Year of the lame-duck governor

January 13, 1994|By Frank A. DeFilippo

THE 1994 session of the General Assembly is a giant question mark.

While Gov. William Donald Schaefer is eyeing the history books, and many legislators are preparing for this year's elections, the dynamics of the session will depend on the interplay of three men -- Mr. Schaefer himself, Senate President Thomas V. "Mike" Miller (D-Prince George's) and the new House speaker, Casper R. Taylor Jr. (D-Allegany.)

But a fourth man, the irascible Jack Kent Cooke, may overshadow all three elected officials with his iron-willed resolve to move the Washington Redskins up the Baltimore-Washington Parkway to Laurel.

That issue alone is likely to intensify the xenophobic regional clash between the Baltimore and Washington metropolitan areas.

Even Lt. Gov. Melvin Steinberg, who's been ridiculed for goofing off on company time, is reportedly ready to use the General Assembly as the centerpiece of his listless campaign for governor after eight years as Mr. Schaefer's often-unhappy understudy.

And it's important to remember that election years can have a liberating effect on the General Assembly. Reapportionment, retirement and ultimately defeat mean that nearly half the House Delegate's 141 members won't be returning, while the Senate could lose about a third of its 47 members.

In election years, legislators are more apt to posture for the folks back home than to rubber stamp the leadership's wishes.

To begin with, every session has a life of its own, a rhythm and cadence different from any before it. This year's meeting, for example, is the first in this four-year cycle that Mr. Schaefer will actually have some funny money to play with -- about $15 million after all the bills are paid and programs are funded.

This is the payoff money that's usually awarded in supplemental budgets toward the end of the session, kind of a patronage system of rewards and punishments that underwrites favored programs of loyal legis-lators.

With the session barely a day old, the House of Delegates begins work with a newly restructured leadership team. Mr. Taylor's leadership ability and how he will resonate with the mercurial Mr. Miller, however, remain uncertain.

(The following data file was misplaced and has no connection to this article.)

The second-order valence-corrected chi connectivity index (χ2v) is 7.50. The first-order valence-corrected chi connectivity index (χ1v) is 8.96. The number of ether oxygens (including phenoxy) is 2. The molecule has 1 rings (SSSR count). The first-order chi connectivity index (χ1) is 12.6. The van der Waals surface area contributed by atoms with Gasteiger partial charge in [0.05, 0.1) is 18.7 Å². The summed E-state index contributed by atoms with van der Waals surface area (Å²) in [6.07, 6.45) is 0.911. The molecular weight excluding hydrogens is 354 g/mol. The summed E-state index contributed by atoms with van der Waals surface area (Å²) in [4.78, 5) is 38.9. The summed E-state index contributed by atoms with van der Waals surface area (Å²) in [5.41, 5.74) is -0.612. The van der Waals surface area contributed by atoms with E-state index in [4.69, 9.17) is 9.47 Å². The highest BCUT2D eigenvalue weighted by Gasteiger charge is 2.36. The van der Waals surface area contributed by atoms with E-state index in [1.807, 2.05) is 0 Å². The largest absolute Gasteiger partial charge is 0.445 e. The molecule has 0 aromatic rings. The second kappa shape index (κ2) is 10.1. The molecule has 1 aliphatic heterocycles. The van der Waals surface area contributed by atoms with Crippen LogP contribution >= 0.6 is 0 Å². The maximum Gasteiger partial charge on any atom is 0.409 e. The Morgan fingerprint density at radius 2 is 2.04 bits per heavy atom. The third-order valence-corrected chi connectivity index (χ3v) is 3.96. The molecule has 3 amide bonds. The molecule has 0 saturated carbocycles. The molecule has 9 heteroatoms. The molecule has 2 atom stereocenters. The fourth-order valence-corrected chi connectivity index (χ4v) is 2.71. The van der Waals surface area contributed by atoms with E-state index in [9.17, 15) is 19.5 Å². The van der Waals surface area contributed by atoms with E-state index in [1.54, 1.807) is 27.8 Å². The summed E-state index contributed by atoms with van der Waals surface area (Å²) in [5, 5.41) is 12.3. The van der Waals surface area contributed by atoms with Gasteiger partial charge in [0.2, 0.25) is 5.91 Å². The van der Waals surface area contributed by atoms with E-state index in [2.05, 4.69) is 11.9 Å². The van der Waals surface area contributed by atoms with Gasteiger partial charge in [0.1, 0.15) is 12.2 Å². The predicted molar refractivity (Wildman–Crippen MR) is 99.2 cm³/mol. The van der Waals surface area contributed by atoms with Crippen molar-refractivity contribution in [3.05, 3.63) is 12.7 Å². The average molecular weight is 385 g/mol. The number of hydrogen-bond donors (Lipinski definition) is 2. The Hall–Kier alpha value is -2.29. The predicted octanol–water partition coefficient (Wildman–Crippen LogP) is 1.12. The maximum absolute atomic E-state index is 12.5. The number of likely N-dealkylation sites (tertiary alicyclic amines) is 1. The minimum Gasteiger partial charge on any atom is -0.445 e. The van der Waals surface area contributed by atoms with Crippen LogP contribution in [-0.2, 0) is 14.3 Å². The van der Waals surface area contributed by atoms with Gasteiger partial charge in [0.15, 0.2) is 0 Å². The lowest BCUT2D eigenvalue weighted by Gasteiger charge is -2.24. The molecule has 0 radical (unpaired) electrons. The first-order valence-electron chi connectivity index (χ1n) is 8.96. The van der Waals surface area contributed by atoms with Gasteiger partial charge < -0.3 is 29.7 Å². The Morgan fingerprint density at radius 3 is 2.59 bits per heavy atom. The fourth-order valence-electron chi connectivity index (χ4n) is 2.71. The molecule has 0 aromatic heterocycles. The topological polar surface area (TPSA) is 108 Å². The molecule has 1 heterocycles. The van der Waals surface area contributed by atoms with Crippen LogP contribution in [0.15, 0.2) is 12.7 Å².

Neither man has a background in fiscal committees, and Mr. Miller's indifference to budgetary matters is well-known. Thus, greater authority over fiscal matters devolves into the hands of two rival regional committee chairman -- Sen. Laurence Levitan of Montgomery County, and Del. Howard "Pete" Rawlings of Baltimore City.

In Annapolis pork is power. As friendly rivals, Delegate Rawlings, chairman of the House Appropriations Committee and Senator Levitan as chairman of the Senate Budget and Taxation Committee would have considerable sway over any capital outlays required for a new stadium in Baltimore or Laurel. Each would want to claim victory for his region. And each has a political agenda beyond his present position.

It's ironic that the issue of acquiring a football team, over which the General Assembly has no legal authority, is causing a protocol standoff in Annapolis. Mr. Miller is serving as Mr. Cooke's point man and cheerleader in Annapolis. And Governor Schaefer is clinging stubbornly to his conviction that a football team belongs in Baltimore for economic reasons, thus aligning himself with Mr. Rawlings.

Election years tend to be quiet years in Annapolis. There's no talk of taxes. And there's no commitment to broad upheaval or convulsive reform.

To the contrary, attempts at lofty debate are a kind of soar-with-the-eagles bombast about things that sound good but cost little -- symbolic gestures rather than substantive issues. Even the city is exercising moderation in its requests for state aid this year for fear of setting off unnecessary regional alarms.

Already the no-brainer, no-cost issues have joined the State House clutter: ban assault weapons, a pick-your-poison more humane form of capital punishment, clamp down (further) on lobbyists, fine-tune last year's health care law, take the $24 million a year the Stadium Authority gets from the Lottery and redirect it to other programs.

There are some goo-goo programs, too, that heighten the presence of incumbents during an election year: A 3 percent cost of living increase for state employees (the first in four years); $20 million for education above the normal APEX increase; money to open the new central booking facility in Baltimore which will process 78,000 arrests a year; allowing the 1 percent surtax on six-figure incomes to lapse; and a shiny-bright, low-cost housing program.

So the debate over the budget, which won't be submitted until Jan. 19, has already been joined. Mr. Schaefer has proposed increasing spending by 5 percent, or $326 million. But that elbow-in-the-ribs, House Minority Leader Ellen Sauerbrey (R-Baltimore County), argues that the increase should be no greater than 4.5 percent. Mr. Schaefer's not running for governor. Ms. Sauerbrey is.

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